Classical and classical-crossover Halloween music

Daniella Bova at the CLFA posted a compilation of scary classic rock songs suitable for Halloween.

At her suggestion, here are some of my classical and classical-crossover picks.

Hector Berlioz, “March to the Scaffold” from his Fantastic Symphony. It describes the nightmare of a man who dreams of his own execution.

Franz Liszt, “Les Funérailles” (the funeral). It was written on the occasion of Chopin’s death, hence the nod to the middle section of Chopin’s “Heroic Polonaise” about 2/3 of the way through.

Sergey Prokofiev, “Diabolic suggestion”, one of his youth works and the first to become well known.

Emerson, Lake & Palmer recorded, under the title “The Barbarian”, a rock arrangement of Bela Bartok’s “Allegro Barbaro”. The middle piano section follows the original quite closely: the Hammond and distorted bass guitar theme bookending is was derived from the thematic material. As I wrote and explained earlier, this is to me a rare example of a rock arrangement being more powerful than the classical original.

“Black Sabbath” by Black Sabbath is of course not a classical piece, but (by Geezer Butler’s own admission in an interview) the first riff was inspired by the melody of “Mars” from Gustav Holst’s “The Planets”. The song (and band) are named after a horror movie starring Boris Karloff that was playing in the movie theater across the street. The gang (then an indifferent blues band) decided that if people pay good money for scary movies, then they’ll pay for scary music. The next gig they played this at, the audience went bonkers and asked for two repeats: then they know they were  onto something.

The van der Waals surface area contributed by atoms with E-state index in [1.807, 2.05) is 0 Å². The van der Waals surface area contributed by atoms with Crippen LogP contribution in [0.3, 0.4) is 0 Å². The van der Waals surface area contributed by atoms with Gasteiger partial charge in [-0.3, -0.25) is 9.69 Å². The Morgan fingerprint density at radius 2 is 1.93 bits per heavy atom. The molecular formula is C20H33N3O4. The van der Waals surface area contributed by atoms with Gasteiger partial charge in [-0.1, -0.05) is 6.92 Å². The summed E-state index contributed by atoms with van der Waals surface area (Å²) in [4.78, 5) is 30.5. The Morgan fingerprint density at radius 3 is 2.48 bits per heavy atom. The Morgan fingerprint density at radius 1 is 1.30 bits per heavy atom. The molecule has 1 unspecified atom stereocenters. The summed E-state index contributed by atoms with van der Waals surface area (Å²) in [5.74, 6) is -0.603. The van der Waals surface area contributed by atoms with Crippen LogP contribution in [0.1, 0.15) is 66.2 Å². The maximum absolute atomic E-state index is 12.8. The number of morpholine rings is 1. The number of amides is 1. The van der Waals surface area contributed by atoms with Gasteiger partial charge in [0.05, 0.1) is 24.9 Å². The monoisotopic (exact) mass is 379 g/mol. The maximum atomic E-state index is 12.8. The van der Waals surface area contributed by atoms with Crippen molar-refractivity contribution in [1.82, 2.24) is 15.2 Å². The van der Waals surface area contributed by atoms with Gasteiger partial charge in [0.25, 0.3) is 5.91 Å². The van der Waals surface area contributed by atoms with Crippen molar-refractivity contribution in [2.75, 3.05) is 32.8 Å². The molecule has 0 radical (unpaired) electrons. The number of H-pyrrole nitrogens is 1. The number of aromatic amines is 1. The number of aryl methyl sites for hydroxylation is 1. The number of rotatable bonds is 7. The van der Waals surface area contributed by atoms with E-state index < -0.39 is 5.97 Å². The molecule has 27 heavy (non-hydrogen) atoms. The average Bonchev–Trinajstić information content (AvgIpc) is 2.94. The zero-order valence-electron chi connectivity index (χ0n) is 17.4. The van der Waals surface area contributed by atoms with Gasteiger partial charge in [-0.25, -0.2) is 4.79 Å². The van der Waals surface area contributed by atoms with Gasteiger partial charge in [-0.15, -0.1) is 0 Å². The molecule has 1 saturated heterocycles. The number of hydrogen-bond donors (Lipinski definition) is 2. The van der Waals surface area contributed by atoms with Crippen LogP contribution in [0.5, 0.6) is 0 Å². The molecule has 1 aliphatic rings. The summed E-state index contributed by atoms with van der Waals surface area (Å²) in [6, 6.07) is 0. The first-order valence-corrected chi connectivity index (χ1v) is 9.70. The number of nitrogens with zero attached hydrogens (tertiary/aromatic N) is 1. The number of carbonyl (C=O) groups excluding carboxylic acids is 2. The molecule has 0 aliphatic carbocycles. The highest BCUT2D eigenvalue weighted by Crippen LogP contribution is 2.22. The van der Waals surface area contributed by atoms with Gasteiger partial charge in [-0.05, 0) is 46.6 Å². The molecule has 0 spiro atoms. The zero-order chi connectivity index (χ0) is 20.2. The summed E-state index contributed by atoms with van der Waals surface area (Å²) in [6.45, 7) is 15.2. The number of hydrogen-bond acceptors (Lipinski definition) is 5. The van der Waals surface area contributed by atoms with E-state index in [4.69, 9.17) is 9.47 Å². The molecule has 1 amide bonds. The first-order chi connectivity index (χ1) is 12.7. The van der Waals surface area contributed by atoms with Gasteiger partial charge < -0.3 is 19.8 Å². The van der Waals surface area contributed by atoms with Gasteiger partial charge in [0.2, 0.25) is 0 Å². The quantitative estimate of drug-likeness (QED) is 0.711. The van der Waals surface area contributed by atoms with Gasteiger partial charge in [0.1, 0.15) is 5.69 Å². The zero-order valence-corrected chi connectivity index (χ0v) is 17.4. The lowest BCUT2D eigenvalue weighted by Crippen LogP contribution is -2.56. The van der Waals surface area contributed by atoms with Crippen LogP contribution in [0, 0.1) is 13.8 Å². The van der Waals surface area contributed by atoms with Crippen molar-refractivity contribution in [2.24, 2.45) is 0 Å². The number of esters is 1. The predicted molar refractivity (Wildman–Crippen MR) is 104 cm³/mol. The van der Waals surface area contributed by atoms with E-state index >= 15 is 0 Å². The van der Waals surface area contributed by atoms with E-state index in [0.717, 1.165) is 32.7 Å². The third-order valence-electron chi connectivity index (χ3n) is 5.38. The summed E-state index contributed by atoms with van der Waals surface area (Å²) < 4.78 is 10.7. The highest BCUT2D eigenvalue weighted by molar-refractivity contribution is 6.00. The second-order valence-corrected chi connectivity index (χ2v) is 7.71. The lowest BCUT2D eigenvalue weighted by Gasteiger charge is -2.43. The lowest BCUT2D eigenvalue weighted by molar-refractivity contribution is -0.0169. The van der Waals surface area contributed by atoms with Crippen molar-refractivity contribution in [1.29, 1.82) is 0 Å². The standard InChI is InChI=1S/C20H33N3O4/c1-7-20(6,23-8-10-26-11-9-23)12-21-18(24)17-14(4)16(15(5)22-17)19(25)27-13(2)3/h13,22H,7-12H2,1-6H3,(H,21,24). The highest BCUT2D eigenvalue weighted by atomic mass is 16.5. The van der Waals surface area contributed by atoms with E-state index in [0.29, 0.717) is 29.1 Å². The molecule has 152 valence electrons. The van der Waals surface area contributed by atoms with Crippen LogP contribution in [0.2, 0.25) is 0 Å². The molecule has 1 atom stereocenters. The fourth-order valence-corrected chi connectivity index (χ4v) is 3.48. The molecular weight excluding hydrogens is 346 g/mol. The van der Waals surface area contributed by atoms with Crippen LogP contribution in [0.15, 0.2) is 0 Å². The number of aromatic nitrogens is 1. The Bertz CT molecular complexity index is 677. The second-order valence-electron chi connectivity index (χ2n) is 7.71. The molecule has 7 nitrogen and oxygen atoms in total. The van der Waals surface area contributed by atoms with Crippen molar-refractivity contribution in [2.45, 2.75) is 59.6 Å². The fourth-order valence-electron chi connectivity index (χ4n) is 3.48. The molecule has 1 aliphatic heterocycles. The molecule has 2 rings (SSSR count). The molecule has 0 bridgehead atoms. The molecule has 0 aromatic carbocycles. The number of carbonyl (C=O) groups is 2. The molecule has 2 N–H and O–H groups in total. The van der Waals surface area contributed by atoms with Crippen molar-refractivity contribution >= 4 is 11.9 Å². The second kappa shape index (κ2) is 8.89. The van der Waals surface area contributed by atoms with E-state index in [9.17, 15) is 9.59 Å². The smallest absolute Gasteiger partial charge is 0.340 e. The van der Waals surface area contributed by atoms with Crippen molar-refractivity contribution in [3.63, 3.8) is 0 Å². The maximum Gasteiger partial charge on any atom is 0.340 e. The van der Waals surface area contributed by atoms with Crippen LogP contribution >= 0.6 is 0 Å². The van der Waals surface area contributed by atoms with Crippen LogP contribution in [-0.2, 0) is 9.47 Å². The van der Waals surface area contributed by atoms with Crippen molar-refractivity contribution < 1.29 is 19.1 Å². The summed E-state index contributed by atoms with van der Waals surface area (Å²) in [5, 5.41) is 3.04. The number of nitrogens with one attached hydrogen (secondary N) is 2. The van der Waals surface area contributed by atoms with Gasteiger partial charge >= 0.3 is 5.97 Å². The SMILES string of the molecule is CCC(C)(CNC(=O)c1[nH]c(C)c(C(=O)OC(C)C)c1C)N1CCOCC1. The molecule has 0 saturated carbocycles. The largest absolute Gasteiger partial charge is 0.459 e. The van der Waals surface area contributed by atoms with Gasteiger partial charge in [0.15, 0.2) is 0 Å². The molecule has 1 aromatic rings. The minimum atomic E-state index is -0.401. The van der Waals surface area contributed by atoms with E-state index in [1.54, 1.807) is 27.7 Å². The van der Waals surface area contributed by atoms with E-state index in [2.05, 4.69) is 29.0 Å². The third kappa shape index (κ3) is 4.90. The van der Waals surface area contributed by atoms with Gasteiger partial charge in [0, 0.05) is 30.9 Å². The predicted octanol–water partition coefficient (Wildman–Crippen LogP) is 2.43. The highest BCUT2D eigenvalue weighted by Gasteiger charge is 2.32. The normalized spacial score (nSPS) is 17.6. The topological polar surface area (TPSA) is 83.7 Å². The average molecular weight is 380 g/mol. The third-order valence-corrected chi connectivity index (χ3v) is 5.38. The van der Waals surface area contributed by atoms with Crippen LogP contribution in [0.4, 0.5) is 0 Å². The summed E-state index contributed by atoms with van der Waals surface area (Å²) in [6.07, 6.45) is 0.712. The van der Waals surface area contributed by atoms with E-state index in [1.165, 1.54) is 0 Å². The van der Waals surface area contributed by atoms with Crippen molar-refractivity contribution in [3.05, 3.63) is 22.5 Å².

And here is a piece that isn’t just creepy but truly scary: Shostakovich’s Fifth Symphony, written at the height of the Great Purge, the composer never knowing when the knock on the door would come.

BONUS: probably my favorite horror/thriller soundtrack: “Sorcerer” by electronica pioneers Tangerine Dream. This was the soundtrack for William Friedkin’s remake of “Wages of Fear”. Unusually, the movie was shot and edited to the soundtrack rather than the other way around.

Blood Pressure Medicine: J. S. Bach, Chaconne in D minor played on guitar

Laura Snowden was a finalist at the 2013 London International Guitar Competition. She did not win, but one of her pieces was the highlight of the whole 2.5 hour finale concert for me and my musician wife.

Below (I hope this works!) is a “tubechop” of that segment of the concert. She plays at a brisk tempo that might seem rushed on a violin (or another sustained instrument), but works wonderfully for an acoustic guitar.

Enjoy! Okay, TubeChop embed doesn’t work on, here is a time-stamped YouTube link to where she begins.

TubeChop link to Laura Snowden playing Bach Chaconne in D minor

And here’s an embed of the full youtube:

Theater of the absurd: silent intifada edition

There is currently a bloody wave of stabbings and other impromptu terror attacks going on in Israel. The perpetrators appear to be principally East Jerusalem Arabs with Israeli (“blue”) ID cards, who therefore have freedom of movement in Israel. As usual, the Islamofascists’ useful idiots in the West and the mainstream media (but I repeat myself) ignore the suffering or blame the victim.

The Border Police (technically a branch of the IDF) is doing the L-rd’s work protecting us, and courageous bystanders to attacks have responded with whatever improvised means at hand (in one case in Ra`anana, an office worker attacked the stabber with his umbrella!).